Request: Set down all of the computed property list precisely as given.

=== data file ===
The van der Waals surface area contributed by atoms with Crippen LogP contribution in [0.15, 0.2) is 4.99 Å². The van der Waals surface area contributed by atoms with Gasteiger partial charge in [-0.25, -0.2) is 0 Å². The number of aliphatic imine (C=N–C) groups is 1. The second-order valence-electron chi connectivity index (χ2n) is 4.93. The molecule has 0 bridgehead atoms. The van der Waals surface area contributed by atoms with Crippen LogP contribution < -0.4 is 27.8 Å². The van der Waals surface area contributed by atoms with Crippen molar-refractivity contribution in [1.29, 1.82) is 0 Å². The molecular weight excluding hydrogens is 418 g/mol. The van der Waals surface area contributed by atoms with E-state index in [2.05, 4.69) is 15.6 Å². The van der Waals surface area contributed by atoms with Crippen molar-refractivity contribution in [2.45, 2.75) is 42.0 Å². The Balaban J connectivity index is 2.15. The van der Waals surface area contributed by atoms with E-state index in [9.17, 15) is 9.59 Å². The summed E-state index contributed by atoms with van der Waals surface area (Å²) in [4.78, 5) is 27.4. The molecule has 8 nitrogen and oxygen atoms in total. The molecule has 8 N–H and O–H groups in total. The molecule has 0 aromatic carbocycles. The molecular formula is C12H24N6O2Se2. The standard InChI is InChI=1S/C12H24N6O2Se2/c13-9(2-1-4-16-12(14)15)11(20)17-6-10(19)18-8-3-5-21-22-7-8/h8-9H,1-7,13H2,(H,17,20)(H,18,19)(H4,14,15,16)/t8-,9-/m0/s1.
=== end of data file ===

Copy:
The van der Waals surface area contributed by atoms with Crippen LogP contribution in [0.15, 0.2) is 4.99 Å². The van der Waals surface area contributed by atoms with Gasteiger partial charge in [-0.25, -0.2) is 0 Å². The number of aliphatic imine (C=N–C) groups is 1. The second-order valence-electron chi connectivity index (χ2n) is 4.93. The molecule has 0 bridgehead atoms. The van der Waals surface area contributed by atoms with Crippen LogP contribution < -0.4 is 27.8 Å². The van der Waals surface area contributed by atoms with Crippen molar-refractivity contribution in [1.29, 1.82) is 0 Å². The molecular weight excluding hydrogens is 418 g/mol. The van der Waals surface area contributed by atoms with E-state index in [2.05, 4.69) is 15.6 Å². The van der Waals surface area contributed by atoms with Crippen molar-refractivity contribution in [2.45, 2.75) is 42.0 Å². The Balaban J connectivity index is 2.15. The van der Waals surface area contributed by atoms with E-state index in [9.17, 15) is 9.59 Å². The summed E-state index contributed by atoms with van der Waals surface area (Å²) in [4.78, 5) is 27.4. The molecule has 8 nitrogen and oxygen atoms in total. The molecule has 8 N–H and O–H groups in total. The molecule has 0 aromatic carbocycles. The molecular formula is C12H24N6O2Se2. The standard InChI is InChI=1S/C12H24N6O2Se2/c13-9(2-1-4-16-12(14)15)11(20)17-6-10(19)18-8-3-5-21-22-7-8/h8-9H,1-7,13H2,(H,17,20)(H,18,19)(H4,14,15,16)/t8-,9-/m0/s1.